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With former councillor Doug Ford now leading the Ontario Progressive Conservative Party and out of Toronto’s mayoral race this fall, forces to Mayor John Tory’s right and left have been left debating whether to take him on.

The departure of Mr. Ford from the race has already prompted long-time city councillor Giorgio Mammoliti, a Ford loyalist and right-wing critic of Mr. Tory, to contemplate a bid for mayor. He says he is poised to announce a decision in the next two weeks on whether he will run.

But Mr. Ford’s leadership of the provincial PCs removes one problem many on city hall’s left wing had with mounting a challenge to the sitting mayor: the fear of splitting the anti-Ford vote on Oct. 22.

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In recent weeks, potential candidates from council’s NDP- and Liberal-affiliated ranks have been meeting to discuss who, if anyone, could launch an uphill battle against Mr. Tory, a relatively popular incumbent who portrays himself as a centrist.

Mayor John Tory speaks during a news conference in Toronto on Jan. 18, 2018.

Frank Gunn/THE CANADIAN PRESS


City councillors Kristyn Wong-Tam, Josh Matlow and Mike Layton, son of the late federal NDP leader Jack Layton, have all been floated as potential future challengers. None of them have so far said they are jumping into the race, which does not officially begin until May 1 but would require raising hundreds of thousands of dollars at a minimum to be competitive.

Meanwhile, in an interview on Wednesday, Mr. Mammoliti said he was still consulting his family and would make a final decision in the next week or two: “At this point, my intention is to run.”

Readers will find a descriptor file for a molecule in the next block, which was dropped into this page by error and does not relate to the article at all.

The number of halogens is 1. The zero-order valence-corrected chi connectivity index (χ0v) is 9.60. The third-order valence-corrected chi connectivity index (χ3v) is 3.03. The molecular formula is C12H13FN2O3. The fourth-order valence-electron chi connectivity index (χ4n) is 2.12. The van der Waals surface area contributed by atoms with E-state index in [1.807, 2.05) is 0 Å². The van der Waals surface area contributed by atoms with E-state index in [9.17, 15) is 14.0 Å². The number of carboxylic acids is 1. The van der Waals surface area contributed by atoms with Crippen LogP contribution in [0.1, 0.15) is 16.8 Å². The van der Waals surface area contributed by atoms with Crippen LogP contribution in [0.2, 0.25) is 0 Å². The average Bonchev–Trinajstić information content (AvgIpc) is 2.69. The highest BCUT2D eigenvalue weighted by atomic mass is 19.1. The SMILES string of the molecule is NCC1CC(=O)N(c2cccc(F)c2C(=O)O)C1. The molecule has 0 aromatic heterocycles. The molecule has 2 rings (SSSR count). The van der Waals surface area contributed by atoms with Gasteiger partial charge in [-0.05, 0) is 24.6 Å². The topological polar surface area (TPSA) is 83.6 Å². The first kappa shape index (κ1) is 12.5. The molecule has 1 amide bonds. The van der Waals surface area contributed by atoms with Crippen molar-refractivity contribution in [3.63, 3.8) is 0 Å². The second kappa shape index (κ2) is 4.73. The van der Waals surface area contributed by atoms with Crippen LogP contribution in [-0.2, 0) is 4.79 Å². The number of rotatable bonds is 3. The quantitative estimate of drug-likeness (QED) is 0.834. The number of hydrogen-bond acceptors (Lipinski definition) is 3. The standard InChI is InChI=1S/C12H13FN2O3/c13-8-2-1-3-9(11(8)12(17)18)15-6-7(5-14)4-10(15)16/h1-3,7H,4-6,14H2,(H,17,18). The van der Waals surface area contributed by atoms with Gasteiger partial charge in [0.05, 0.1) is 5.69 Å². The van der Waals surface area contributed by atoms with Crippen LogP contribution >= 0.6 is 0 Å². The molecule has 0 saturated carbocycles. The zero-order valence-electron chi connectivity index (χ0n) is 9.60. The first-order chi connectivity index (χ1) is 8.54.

His campaign, he says, would promise tax and spending cuts, bash bike lanes and pledge to kill off Mr. Tory’s massive downtown rail-deck park plan. But any race would also likely see him questioned about his role in a Toronto Parking Authority land deal quashed by the city’s auditor-general that is now being probed by police.

Mr. Mammoliti ran for mayor in 2010, but dropped out and ran for his council seat before the vote. In 2014, he agreed to pay back $17,500 after pleading guilty to violating the Municipal Elections Act’s finance rules for what he called “inadvertent” overspending during the 2010 campaign.

Whoever runs, knocking off a first-term incumbent mayor is a difficult task. Typically, first-term mayors – with the exception of scandal-plagued Rob Ford in 2014 – face weaker challengers. In 2000, Mel Lastman faced activist Tooker Gomberg, who raised environmental and social issues, wore a Robin Hood costume and won 8.5 per cent of the vote. In 2006, David Miller faced a bigger challenge from Leaside councillor Jane Pitfield, but still defeated her by a significant margin.

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Plus, Mr. Tory has repeatedly said he will not seek a third term, leaving a wide open race for anyone interested in the mayor’s job in 2022.

On Wednesday, Mr. Layton did not completely rule out a run for mayor, but pointed out that he and his spouse have a two-year-old and a three-month old. He said someone should carry the flag in the mayoral race this fall: “I wouldn’t speculate that that was going to be me, but you never know what happens in politics, in the end.”

Ms. Wong-Tam says she and many other progressives are concerned about the escalating costs of the Scarborough subway and the rebuilding of the Gardiner Expressway. She says there are many “active conversations” about running a progressive candidate, and that they picked up after Mr. Ford won the PC leadership.

But she said she remains focused on her downtown ward: “My answer is I already have a job … This is not something that I would answer lightly, to be quite honest.”

Myer Siemiatycki, a professor of politics at Ryerson University, said that in addition to right-wing examples such as Donald Trump and Mr. Ford, the success of insurgent left-leaning candidate Valerie Plante in knocking off Montreal mayor Denis Coderre in December is another sign the current political mood favours unorthodox newcomers.

“I think the starting point is anything is possible,” Prof. Siemiatycki said. “ … This is the electoral age of the outsider, of the outlier, of the upset.”

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Mr. Tory’s spokesman, Don Peat, said the mayor remained focused on running the city, not his potential opponents: “Right now, Mayor Tory is focused on doing the job he was elected to do: building transit, fighting traffic and keeping the city affordable.”

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